Geoff Allix   

Okay, but so if you get really exhausted, it’s not going to hurt your MS. I know initially, my father had MS and he was very much told to really stay within his comfort zone. But the worst case scenario won’t make your MS any worse if you get really exhausted? 

  

Véronique Gauthier-Simmons   

Now it’s important to say that I knew as well when I was diagnosed, I was told to stop physical activity, but now it’s, you know, it’s proven that it’s not going to make your MS worse, it’s the opposite, it’s going to make it better. Exercise has disease modifying effect, so it switches the immune balance away from inflammation. So the more exercise you do, the better for your MS. So it might be that you know when you practice afterwards you feel maybe you know you have sensation, sensory symptoms, or you’re a bit more fatigued, but this won’t make your MS worse. Exercise is good for you and you should really try to include exercise three times or five times a week, half an hour each time, it’s really, really important to manage MS. 

  

Geoff Allix   

And would you target the area’s that you’re less able?  MS for some reason affected my left side of my body, I can guess there is probably a lesion in the right side of my brain or something. But it certainly my left side, strength is less, all the way from my foot to my fingers. I’m less strong left side to that than I am right side, would you sort of target those areas? Is that something that exercise can overcome? Because the muscles aren’t less strong, it’s just I think the messages to the brain. 

 
 Véronique Gauthier-Simmons   

Yeah, it’s not the muscles, no, even if you strengthen the muscle, if the message doesn’t go through, you know, it won’t really influence that. So I would keep a holistic approach and work on everything. If you’ve got balance issues, I would work on making sure that your core is strong, for instance. Well, that’s a lot what we do in the yoga, we work a lot on the core strength, and that helps with balance. What you need to work on your upper body, the lower body, the core everything as much as possible.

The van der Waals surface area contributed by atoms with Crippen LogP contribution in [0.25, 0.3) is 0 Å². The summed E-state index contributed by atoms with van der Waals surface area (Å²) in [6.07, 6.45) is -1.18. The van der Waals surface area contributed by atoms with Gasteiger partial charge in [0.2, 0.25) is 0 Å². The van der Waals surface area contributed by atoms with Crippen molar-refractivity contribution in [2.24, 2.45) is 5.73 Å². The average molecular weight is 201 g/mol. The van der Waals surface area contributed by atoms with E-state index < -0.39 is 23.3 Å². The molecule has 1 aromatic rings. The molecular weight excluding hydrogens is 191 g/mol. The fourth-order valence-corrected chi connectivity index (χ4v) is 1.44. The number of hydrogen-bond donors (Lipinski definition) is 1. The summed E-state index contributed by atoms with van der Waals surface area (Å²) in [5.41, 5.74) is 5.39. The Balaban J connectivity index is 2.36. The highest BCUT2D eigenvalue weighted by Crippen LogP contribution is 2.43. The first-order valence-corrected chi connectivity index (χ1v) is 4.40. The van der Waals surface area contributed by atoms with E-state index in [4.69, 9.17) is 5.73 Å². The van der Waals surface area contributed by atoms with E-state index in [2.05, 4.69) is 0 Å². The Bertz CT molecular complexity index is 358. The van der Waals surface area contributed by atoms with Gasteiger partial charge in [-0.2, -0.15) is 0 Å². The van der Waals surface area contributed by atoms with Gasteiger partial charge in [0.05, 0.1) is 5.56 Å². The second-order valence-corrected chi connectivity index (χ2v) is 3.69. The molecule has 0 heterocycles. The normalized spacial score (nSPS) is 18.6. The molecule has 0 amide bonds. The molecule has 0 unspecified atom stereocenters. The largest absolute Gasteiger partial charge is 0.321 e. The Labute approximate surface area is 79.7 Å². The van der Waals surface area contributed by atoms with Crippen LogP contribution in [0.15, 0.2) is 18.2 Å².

Geoff Allix   

And with classes, you said classes are good, because you get to meet other people, socialise as well. Are most classes, happy to modify what they do? Because obviously, some things are going to be hard for people with mobility issues or without complete mobility? 

  

Véronique Gauthier-Simmons   

Well, the one thing you should do is talk to the teacher, to the instructor. Because the instructor, whether it’s Yoga, or Pilates, or whatever class you do, should know what your issues are, and then give you an alternative. Or maybe if you go to a teacher, the teacher might say, Listen, I’m not sure what you can do, I would recommend you go to another class or you go to a ‘one to one’ class at the beginning, but talk to the teacher. In yoga, there are loads of options to modify poses. So, you know, if you cannot do the balance poses, then you might go close to the wall, or you might work with a chair. So you can really modify depending on the the symptoms that you have. 

 
 Geoff Allix   

And they’re actually on the OMS website, there’s quite a few yoga exercises on there, as well onthere which are adapted. 

 
 Véronique Gauthier-Simmons   

Yeah, exactly. So you can practice these and see how you feel and how it works for you. 

  Geoff Allix   

And for people who’ve been doing OMS for a while is there with exercise, Is there anything which is sort of somewhat changing? Certainly, since the books that you’d say that the advice might slightly have moved forward? 

  

Véronique Gauthier-Simmons   

What the main thing is now really the stress on include strengthening as well, in your exercise routine, because that definitely is important.  

 
 Geoff Allix   

Whether that’s sort of, like using a machine or free weights are those sort of things? 

  

Véronique Gauthier-Simmons